The light of the sun was giving away to the dark night when the Gifted Four returned to MysticLand. It was July 26. They had spent a wonderful day in the human realm, playing games, eating ice creams and seeing beautiful landmarks.
Felix yawned a big wide yawn, “Today was such a great day! Time really flew past us!”
Verum was staring into her crystal ball with a distracted expression and listening to her friend with half of her attention. Suddenly, she looked up and said, “Oh, Felix! You’re right about this in a literal sense. Today, the Earth has experienced its second-shortest day since the 1960s. And June 29 was the shortest day.”
“What are you talking about?” said Scorch with a puzzled expression as she plopped onto her bed.
“Do you know what constitutes one day?” said Verum.
“Of course,” said Orak, “The time taken by the Earth to complete one rotation around its axis makes a day. An axis is an imaginary straight line running through the poles. This rotation takes about 24 hours.”
“Correct, but this period is much more precise than we believe it to be. The Earth takes approximately 8,640,000 milliseconds to complete one rotation,” explained Verum, “A millisecond is one-thousandth of a second. So, you can see that a day can vary by only a tiny amount of time. Devices called atomic clocks keep a precise track of time.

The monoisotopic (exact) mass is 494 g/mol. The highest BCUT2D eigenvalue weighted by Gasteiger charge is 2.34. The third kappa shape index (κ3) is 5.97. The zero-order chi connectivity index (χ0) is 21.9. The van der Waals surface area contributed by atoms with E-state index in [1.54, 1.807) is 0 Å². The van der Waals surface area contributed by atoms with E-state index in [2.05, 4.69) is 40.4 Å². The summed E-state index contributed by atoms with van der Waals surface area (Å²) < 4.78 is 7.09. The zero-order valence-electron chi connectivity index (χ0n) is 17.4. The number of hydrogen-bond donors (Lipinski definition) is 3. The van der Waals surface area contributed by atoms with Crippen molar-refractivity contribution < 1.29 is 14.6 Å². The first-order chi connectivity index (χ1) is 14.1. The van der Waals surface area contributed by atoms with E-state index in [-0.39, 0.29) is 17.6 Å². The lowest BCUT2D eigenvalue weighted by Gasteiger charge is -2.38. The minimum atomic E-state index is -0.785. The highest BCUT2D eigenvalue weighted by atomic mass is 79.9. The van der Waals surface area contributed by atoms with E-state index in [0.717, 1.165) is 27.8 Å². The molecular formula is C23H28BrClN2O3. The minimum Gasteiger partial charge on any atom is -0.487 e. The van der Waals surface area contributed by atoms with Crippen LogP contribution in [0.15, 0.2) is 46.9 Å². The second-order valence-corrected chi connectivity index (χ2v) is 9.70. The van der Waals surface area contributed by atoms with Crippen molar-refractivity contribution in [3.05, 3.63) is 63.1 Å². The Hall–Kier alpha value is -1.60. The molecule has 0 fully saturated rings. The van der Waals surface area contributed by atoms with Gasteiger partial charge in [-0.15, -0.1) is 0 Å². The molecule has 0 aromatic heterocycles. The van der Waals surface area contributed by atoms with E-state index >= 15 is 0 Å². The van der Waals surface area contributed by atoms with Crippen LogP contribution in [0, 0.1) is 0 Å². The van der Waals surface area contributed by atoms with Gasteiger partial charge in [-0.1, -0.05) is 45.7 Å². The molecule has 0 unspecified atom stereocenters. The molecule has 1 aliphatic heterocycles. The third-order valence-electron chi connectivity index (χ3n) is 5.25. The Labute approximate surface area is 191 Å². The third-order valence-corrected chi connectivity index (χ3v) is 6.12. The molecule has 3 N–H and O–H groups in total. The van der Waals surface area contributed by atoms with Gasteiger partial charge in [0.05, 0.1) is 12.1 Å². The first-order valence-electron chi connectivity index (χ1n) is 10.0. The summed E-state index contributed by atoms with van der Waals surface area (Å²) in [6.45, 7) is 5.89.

On June 29, the Earth completed a rotation in 1.59 milliseconds less than usual while today, on July 26, it completed a rotation in 1.5 milliseconds less.”
“So, is the Earth’s rotation becoming faster?” said Felix.
“That’s a tricky question,” replied Verum, “On one hand, such shorter days are happening more often than ever. In 2020, the Earth had 28 of the shortest days in 50 years with the shortest one being July 19 with 1.47 milliseconds less. The cause behind this is still unknown, but scientists have many theories. They include changes in the Earth’s inner layers and even global warming.
However, if you look at the long term, the Earth’s days are growing longer. About 1.4 billion years ago, a day would be about 19 hours.”
“Wow, that’s fascinating,” said Orak.